I know Baby Boomers won't let go of Rolling Stones concerts -- hell, some of us would still be following the Grateful Dead if Jerry Garcia were alive -- as well as smoking doobies, endless self-improvement, and flagrant conspicuous consumption. But maybe, just maybe, we need to cede to the choices of the generations behind us. Maybe we need a case of Obamaudacity.

Labels: , , , , , , ,

Wednesday, December 5, 2007

Bad Girl, Bad Girl . . . Whatcha Gonna Do?

I always loved the movie "Thelma and Louise." I thought the only thing wrong with it was the ending. Instead of clasping hands while driving the car off the cliff, I thought Thelma and Louise should have been giving the police the "rigid digit," i.e., the finger.

Well, yesterday I did the equivalent of driving the car off the cliff AND giving the finger. At least in my world. Without saying more, I walked away from a situation that wasn't working for me, hadn't been working for me. A situation that I initially tried to make work against my better judgment. I walked away, leaving others to pick up the mess. I had had enough and couldn't bear to remain one minute longer. It reminded me of when my friend Sheila was breaking up with her bankrupt-but-fronting-using-her-money boyfriend. Like a debtor to a collection agency, he asked her, "Can't you give me just thirty days?" She replied, "I can't give you another thirty seconds."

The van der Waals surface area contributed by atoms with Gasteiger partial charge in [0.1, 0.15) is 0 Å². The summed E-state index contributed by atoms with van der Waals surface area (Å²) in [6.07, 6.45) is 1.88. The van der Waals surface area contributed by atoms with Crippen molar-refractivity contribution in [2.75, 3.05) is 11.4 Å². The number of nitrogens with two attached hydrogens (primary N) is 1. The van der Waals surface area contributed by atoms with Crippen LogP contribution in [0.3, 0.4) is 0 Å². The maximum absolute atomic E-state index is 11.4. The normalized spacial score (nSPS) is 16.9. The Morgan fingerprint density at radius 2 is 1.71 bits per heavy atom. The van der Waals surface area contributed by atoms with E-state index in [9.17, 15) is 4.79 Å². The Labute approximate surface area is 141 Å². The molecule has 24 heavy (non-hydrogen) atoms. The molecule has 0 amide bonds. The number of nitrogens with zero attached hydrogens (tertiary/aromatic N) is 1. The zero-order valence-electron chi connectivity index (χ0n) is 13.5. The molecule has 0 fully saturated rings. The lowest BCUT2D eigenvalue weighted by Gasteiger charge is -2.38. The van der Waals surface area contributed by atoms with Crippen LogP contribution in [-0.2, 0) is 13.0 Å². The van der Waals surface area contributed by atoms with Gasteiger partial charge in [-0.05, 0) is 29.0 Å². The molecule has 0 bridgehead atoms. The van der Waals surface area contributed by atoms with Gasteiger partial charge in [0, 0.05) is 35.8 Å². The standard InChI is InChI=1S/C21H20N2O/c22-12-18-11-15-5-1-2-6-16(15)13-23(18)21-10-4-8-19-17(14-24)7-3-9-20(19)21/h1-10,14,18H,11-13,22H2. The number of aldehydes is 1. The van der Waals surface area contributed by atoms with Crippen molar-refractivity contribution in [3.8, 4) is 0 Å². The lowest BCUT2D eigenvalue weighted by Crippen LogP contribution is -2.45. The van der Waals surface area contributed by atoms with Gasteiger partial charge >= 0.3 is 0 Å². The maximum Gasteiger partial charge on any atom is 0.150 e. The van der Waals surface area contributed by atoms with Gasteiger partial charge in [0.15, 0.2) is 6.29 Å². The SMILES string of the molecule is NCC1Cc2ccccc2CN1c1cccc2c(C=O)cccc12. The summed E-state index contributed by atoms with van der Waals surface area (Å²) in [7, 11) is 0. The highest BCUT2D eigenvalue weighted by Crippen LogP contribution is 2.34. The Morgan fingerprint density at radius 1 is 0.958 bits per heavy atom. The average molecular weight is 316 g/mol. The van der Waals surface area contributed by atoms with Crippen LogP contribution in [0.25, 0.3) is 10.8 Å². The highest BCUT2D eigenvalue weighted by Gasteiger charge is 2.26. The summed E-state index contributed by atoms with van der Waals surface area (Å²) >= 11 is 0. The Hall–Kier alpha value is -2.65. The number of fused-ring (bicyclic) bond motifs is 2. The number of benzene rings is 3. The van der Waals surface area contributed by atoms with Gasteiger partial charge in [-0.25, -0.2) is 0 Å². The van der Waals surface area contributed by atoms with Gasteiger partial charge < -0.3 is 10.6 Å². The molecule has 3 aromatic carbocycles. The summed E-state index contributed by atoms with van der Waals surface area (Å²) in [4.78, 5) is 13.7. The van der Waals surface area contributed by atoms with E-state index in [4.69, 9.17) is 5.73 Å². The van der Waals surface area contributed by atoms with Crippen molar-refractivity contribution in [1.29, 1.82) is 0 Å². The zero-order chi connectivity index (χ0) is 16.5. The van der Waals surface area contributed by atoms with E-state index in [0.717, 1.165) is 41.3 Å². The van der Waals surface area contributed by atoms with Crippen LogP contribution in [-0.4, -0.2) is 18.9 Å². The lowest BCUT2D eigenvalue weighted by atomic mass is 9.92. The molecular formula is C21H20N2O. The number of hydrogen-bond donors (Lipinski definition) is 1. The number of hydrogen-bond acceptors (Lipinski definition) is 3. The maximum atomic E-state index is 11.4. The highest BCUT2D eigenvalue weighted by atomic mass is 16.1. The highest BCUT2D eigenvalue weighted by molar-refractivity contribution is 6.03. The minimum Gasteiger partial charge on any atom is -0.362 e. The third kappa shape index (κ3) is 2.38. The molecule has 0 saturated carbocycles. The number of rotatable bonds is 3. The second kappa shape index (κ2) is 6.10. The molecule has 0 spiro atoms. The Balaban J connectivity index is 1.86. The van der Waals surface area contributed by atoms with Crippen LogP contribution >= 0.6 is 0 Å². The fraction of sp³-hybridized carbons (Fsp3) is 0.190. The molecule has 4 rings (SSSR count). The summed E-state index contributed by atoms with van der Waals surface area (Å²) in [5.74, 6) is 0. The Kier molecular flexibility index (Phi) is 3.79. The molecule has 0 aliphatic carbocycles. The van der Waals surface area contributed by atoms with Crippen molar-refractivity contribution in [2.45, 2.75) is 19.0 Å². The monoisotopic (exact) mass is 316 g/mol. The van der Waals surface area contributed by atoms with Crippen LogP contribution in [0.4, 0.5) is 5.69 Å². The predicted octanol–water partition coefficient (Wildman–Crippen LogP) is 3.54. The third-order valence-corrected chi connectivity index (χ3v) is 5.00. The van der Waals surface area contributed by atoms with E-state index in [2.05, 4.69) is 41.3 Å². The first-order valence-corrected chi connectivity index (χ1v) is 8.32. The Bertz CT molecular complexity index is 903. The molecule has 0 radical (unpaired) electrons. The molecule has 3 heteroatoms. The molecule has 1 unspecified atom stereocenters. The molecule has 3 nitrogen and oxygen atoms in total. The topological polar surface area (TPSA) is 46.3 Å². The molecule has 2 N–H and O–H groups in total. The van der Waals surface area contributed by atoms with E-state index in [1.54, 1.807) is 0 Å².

Yesterday, neither could I.

Call it midlife crisis, call it Anne Heche "Celestia" crazy, but I had made it to the finish line of my commitment spiritually bedraggled and running on empty, and I couldn't take a second more. I had nothing to show for my time. Almost a year wasted. Alot of passive aggressive behavior on everyone's part, including mine, especially considering how I exited. It wasn't pretty. And I had stopped caring and checked out long before I left.

I was a bad girl. But hey, whatcha gonna do?

As they say, good girls rarely make history.

Will this be a bad mark on my reputation? You betcha.

Do I care? Well, kind of. It's not in my nature to act this way. I usually overcompensate for walking away, trying to leave the person or persons in a better position than when I left.

But when you feel like you've been treated as less than, talked to like you're stupid, and criticized for efforts you know in your right mind were good and better than most, you have to take that glass of Kool-Aid your critics would have you drink and throw it in their face.

And walk away.

But not without giving the finger first.